Hackers in the Large Hadron Collider

Apparently, hackers managed to take control of a website related to the Compact Muon Solenoid Experiment: one of the five detectors within the Large Hadron Collider (LHC). This isn’t terribly surprising, since high profile websites get vandalized reasonably frequently. What is rather more disturbing is that the hackers were apparently “one step away” from the control system of the detector itself. While I don’t know the details of the design, not connecting the computers that control the machine to the internet would seem like an elementary precaution. Not connecting them to publicly accessible web servers, even more so.

Apparently, the beams circulating in the LHC will eventually have as much kinetic energy as an aircraft carrier going 12 knots – all concentrated into bunches circling the accelerator 11,000 times per second. Preventing outside access to the control systems for the sensors that will make sense of all the data seems like common sense, even if the output from those sensors is getting sent around the world for analysis.

Author: Milan

In the spring of 2005, I graduated from the University of British Columbia with a degree in International Relations and a general focus in the area of environmental politics. In the fall of 2005, I began reading for an M.Phil in IR at Wadham College, Oxford. Outside school, I am very interested in photography, writing, and the outdoors. I am writing this blog to keep in touch with friends and family around the world, provide a more personal view of graduate student life in Oxford, and pass on some lessons I've learned here.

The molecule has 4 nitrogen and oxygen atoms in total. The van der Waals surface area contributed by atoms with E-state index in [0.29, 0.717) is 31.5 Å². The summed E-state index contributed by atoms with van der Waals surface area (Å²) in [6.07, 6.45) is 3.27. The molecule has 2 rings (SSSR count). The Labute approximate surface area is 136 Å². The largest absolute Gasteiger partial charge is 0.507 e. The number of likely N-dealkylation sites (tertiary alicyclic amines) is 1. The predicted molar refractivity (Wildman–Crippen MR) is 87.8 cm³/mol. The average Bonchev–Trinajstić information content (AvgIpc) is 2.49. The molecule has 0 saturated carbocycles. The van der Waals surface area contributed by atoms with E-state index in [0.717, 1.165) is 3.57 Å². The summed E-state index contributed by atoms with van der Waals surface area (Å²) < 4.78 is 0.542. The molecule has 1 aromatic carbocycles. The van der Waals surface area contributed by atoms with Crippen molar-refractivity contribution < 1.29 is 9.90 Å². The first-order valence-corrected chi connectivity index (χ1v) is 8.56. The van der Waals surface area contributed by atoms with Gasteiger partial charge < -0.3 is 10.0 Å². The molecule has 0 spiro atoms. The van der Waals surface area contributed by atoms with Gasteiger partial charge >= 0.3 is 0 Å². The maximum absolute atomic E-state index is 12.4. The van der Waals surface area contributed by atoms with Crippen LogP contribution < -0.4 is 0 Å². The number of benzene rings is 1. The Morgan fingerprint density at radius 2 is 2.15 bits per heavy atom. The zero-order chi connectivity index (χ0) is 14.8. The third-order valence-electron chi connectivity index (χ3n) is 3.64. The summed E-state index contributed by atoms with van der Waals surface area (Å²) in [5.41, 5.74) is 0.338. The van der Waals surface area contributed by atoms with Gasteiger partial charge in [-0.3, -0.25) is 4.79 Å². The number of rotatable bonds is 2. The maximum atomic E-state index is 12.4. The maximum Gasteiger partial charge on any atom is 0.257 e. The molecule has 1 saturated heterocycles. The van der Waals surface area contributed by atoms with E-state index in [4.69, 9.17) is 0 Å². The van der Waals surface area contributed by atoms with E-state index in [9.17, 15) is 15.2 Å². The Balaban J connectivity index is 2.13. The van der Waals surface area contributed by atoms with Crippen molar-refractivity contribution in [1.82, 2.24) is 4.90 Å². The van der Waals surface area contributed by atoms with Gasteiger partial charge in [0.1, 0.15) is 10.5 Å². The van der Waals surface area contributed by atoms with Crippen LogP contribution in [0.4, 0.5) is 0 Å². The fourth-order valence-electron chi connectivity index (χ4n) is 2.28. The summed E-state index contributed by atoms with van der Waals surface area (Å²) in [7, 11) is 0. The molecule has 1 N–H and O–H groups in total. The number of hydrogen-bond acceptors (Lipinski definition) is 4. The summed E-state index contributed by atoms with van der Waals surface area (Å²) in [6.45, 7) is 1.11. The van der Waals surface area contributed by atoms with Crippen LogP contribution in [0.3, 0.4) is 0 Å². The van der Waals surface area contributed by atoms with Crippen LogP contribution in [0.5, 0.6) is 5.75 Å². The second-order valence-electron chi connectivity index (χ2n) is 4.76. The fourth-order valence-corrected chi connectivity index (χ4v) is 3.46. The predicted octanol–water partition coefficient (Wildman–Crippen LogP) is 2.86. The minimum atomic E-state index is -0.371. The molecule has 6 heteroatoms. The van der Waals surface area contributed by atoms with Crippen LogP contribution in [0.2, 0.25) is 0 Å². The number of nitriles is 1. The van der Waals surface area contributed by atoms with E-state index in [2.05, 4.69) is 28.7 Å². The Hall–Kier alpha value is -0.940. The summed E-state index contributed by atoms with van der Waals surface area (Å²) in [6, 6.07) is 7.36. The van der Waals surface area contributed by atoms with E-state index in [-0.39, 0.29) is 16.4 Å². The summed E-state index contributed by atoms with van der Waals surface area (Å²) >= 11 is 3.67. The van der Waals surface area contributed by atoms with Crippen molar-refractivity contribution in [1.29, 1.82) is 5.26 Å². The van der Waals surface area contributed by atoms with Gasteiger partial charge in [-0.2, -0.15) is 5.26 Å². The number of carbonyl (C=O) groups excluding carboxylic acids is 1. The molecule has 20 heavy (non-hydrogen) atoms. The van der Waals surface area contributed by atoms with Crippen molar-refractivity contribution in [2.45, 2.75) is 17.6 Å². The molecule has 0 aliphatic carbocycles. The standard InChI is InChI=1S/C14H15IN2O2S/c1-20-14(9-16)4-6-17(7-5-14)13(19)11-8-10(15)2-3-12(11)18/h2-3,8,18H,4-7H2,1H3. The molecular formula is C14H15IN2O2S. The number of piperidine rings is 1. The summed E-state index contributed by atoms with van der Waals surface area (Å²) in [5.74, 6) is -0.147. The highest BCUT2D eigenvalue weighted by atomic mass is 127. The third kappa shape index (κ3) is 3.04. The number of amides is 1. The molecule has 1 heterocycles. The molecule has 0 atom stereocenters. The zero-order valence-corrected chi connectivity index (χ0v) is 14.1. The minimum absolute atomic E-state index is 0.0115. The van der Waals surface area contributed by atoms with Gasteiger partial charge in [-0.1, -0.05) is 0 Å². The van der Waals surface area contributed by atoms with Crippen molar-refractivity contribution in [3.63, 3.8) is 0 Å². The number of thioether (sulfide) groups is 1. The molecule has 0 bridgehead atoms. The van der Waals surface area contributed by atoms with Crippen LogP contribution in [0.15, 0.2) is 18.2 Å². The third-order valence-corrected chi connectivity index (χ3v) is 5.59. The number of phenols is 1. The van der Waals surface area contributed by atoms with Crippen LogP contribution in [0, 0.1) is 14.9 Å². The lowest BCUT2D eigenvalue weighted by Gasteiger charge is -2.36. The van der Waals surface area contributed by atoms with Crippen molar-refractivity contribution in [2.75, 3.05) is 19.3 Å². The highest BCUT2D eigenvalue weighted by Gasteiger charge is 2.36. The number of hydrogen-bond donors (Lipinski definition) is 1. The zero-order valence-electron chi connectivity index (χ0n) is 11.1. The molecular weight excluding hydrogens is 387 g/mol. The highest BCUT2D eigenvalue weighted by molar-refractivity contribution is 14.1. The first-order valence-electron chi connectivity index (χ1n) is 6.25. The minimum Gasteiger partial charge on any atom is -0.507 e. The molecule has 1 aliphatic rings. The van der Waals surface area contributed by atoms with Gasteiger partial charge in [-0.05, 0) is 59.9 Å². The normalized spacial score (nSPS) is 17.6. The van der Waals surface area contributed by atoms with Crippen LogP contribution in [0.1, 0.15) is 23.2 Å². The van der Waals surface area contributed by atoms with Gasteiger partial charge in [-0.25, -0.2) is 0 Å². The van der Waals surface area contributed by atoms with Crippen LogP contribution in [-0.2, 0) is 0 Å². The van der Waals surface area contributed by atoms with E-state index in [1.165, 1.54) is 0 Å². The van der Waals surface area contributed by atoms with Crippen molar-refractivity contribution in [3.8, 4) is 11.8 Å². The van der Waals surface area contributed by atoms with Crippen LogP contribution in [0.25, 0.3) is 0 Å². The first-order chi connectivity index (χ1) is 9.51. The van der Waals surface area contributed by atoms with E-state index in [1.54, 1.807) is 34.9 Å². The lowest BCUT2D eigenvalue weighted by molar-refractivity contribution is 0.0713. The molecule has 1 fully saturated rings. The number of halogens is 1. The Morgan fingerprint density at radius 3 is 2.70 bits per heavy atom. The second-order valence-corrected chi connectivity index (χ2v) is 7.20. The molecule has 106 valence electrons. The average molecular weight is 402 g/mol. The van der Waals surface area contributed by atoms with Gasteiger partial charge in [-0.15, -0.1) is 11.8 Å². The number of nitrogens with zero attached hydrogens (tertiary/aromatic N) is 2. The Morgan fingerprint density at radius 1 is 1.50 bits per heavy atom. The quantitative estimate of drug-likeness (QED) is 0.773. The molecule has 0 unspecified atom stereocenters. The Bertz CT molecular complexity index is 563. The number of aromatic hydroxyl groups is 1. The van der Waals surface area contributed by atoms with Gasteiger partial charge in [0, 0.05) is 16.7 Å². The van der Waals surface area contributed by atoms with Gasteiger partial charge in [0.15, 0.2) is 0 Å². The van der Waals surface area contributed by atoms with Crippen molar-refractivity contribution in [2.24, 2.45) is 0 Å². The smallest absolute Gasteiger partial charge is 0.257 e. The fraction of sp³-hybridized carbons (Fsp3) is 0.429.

4 thoughts on “Hackers in the Large Hadron Collider”

  1. My guess is that the worst case scenario is severe damage to the equipment. If someone screwed up the beam calibration, high energy protons might be made to smash into expensive pieces of gear.

  2. I hope they were crazed theoretical physicists attempting to create a black hole and/or time machine.

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